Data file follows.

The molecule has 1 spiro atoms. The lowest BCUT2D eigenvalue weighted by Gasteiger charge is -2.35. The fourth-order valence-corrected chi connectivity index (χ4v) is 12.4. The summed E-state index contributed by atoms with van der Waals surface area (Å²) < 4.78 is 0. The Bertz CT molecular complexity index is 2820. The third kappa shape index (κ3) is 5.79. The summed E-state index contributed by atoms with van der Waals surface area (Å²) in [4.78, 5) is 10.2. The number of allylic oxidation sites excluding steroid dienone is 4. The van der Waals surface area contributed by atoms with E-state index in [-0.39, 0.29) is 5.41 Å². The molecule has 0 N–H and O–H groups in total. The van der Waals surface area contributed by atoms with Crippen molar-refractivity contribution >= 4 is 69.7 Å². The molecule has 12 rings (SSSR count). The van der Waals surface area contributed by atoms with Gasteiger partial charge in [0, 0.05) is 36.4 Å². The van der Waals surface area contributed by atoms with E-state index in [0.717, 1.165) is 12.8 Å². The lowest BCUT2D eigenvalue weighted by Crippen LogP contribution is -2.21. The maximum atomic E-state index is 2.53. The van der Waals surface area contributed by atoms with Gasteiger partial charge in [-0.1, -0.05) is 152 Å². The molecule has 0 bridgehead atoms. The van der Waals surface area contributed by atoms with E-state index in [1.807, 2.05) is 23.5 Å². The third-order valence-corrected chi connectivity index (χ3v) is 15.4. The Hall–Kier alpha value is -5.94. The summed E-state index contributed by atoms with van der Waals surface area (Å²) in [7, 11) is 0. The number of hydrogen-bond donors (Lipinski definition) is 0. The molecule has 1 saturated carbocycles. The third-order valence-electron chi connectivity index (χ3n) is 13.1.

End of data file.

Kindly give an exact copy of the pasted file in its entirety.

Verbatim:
The molecule has 1 spiro atoms. The lowest BCUT2D eigenvalue weighted by Gasteiger charge is -2.35. The fourth-order valence-corrected chi connectivity index (χ4v) is 12.4. The summed E-state index contributed by atoms with van der Waals surface area (Å²) < 4.78 is 0. The Bertz CT molecular complexity index is 2820. The third kappa shape index (κ3) is 5.79. The summed E-state index contributed by atoms with van der Waals surface area (Å²) in [4.78, 5) is 10.2. The number of allylic oxidation sites excluding steroid dienone is 4. The van der Waals surface area contributed by atoms with E-state index in [-0.39, 0.29) is 5.41 Å². The molecule has 0 N–H and O–H groups in total. The van der Waals surface area contributed by atoms with Crippen molar-refractivity contribution >= 4 is 69.7 Å². The molecule has 12 rings (SSSR count). The van der Waals surface area contributed by atoms with Gasteiger partial charge in [0, 0.05) is 36.4 Å². The van der Waals surface area contributed by atoms with E-state index in [0.717, 1.165) is 12.8 Å². The lowest BCUT2D eigenvalue weighted by Crippen LogP contribution is -2.21. The maximum atomic E-state index is 2.53. The van der Waals surface area contributed by atoms with Gasteiger partial charge in [-0.1, -0.05) is 152 Å². The molecule has 0 bridgehead atoms. The van der Waals surface area contributed by atoms with E-state index in [1.807, 2.05) is 23.5 Å². The third-order valence-corrected chi connectivity index (χ3v) is 15.4. The Hall–Kier alpha value is -5.94. The summed E-state index contributed by atoms with van der Waals surface area (Å²) in [7, 11) is 0. The number of hydrogen-bond donors (Lipinski definition) is 0. The molecule has 1 saturated carbocycles. The third-order valence-electron chi connectivity index (χ3n) is 13.1.